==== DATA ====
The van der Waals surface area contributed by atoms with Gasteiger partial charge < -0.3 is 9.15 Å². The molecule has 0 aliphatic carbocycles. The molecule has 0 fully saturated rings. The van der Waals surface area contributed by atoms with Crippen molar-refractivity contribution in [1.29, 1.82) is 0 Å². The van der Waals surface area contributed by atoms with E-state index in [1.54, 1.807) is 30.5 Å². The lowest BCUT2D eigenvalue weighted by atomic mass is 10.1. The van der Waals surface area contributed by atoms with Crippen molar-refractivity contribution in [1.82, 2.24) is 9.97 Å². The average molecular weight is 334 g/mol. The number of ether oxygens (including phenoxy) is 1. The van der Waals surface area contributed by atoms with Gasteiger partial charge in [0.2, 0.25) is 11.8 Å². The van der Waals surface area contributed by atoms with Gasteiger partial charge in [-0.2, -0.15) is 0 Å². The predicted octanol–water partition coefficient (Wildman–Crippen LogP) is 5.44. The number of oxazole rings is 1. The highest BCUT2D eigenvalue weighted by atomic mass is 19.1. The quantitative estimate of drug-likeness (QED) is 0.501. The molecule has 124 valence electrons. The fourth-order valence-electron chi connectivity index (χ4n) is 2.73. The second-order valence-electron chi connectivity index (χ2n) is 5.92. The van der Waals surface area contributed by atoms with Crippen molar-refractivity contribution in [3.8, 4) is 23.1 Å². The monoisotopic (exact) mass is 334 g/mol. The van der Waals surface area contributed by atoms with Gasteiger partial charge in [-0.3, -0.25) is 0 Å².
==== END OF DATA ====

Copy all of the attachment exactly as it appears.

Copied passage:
The van der Waals surface area contributed by atoms with Gasteiger partial charge < -0.3 is 9.15 Å². The molecule has 0 aliphatic carbocycles. The molecule has 0 fully saturated rings. The van der Waals surface area contributed by atoms with Crippen molar-refractivity contribution in [1.29, 1.82) is 0 Å². The van der Waals surface area contributed by atoms with E-state index in [1.54, 1.807) is 30.5 Å². The lowest BCUT2D eigenvalue weighted by atomic mass is 10.1. The van der Waals surface area contributed by atoms with Crippen molar-refractivity contribution in [1.82, 2.24) is 9.97 Å². The average molecular weight is 334 g/mol. The number of ether oxygens (including phenoxy) is 1. The van der Waals surface area contributed by atoms with Gasteiger partial charge in [0.2, 0.25) is 11.8 Å². The van der Waals surface area contributed by atoms with Gasteiger partial charge in [-0.2, -0.15) is 0 Å². The predicted octanol–water partition coefficient (Wildman–Crippen LogP) is 5.44. The number of oxazole rings is 1. The highest BCUT2D eigenvalue weighted by atomic mass is 19.1. The quantitative estimate of drug-likeness (QED) is 0.501. The molecule has 124 valence electrons. The fourth-order valence-electron chi connectivity index (χ4n) is 2.73. The second-order valence-electron chi connectivity index (χ2n) is 5.92. The van der Waals surface area contributed by atoms with Crippen molar-refractivity contribution in [3.8, 4) is 23.1 Å². The monoisotopic (exact) mass is 334 g/mol. The van der Waals surface area contributed by atoms with Gasteiger partial charge in [-0.3, -0.25) is 0 Å².